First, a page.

I predict that outdoor dining will return to many Minnesota cafes and restaurants this afternoon.
If we’re going to have April-like warmth, we might as well act like it’s April, right?
Much of southern Minnesota will see highs of 60 degrees or warmer this afternoon. A few spots in central Minnesota, including St. Cloud, could also touch 60 degrees.
St. Cloud has never recorded a 60 degree temperature in February.
Many locations in the Twin Cities metro area will hit 60 degrees this afternoon, and some spots in the metro area could warm into the lower 60s.
According to the National Weather Service, we’ve only reached 60 degrees or warmer four times in the Twin Cities since weather records began in 1873:
The record high for today is 55 in the Twin Cities, and 54 in St. Cloud.
Our average high temperature in the Twin Cities doesn’t hit 60 degrees until April 19th!
The jet stream has shifted northward into Canada, and it shows no signs of moving back to the south.
The jet stream position will allow warm temperatures to linger over Minnesota this weekend and into early next week.
Highs Saturday will be in the 50s over most of Minnesota, with some 40s north:
On Sunday, some 60s return to southwestern Minnesota:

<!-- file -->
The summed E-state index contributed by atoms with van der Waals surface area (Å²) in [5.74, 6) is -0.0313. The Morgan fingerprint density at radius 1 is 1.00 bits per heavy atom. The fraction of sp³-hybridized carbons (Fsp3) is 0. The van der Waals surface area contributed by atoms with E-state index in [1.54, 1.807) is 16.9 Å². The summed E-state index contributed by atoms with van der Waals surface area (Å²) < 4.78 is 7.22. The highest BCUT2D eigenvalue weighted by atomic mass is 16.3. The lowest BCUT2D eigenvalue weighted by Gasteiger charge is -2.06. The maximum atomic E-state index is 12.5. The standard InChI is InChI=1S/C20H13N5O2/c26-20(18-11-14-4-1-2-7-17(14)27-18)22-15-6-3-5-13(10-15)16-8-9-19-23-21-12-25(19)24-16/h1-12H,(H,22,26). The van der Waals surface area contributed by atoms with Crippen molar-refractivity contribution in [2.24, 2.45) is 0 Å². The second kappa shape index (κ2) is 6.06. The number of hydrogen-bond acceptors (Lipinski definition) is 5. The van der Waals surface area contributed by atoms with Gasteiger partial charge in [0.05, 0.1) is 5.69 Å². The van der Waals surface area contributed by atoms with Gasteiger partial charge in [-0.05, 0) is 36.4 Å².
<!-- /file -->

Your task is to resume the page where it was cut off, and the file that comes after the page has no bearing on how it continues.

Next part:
Parts of northern Minnesota will see highs in the 40s on Sunday.
Our average high this time of year is only 30 degrees in the Twin Cities!
Southern California rains
Moisture is streaming toward southern California, and they’re bracing for some heavy rains:
— NOAA Satellites (@NOAASatellites) February 17, 2017
Several inches of rain are expected in many areas, with heavy snow in the mountains:
Los Angeles County is included in a flash flood watch today through Saturday morning.
Periods of rain are likely on President’s Day next Monday.
The National Oceanic and Atmospheric Administration’s Global Forecast System model shows the rain:
We could even see an isolated thunderstorm.
Snow chance next Friday
There’s still some good snow cover over northern Minnesota, according to the Minnesota State Climatology Office:
Some of that snow will melt in the next few days, and snow-lovers are searching for our next chance of flakes.
The National Oceanic and Atmospheric Administration’s Global Forecast System model still shows that we could see some snow toward the end of next week:
The green and purple shades indicate that southern Minnesota could see a wintry mix that changes to all snow. Central and northern Minnesota would tend to get all snow if the track of the low pressure system is accurate.
We’ll see how the models change as we get closer to next Friday and Saturday, but at least there’s the possibility of snow!
You can hear my live weather updates on Minnesota Public Radio at 7:49 a.m. Fridays, and at 7:35 a.m. and 4:35 p.m. each Saturday and Sunday.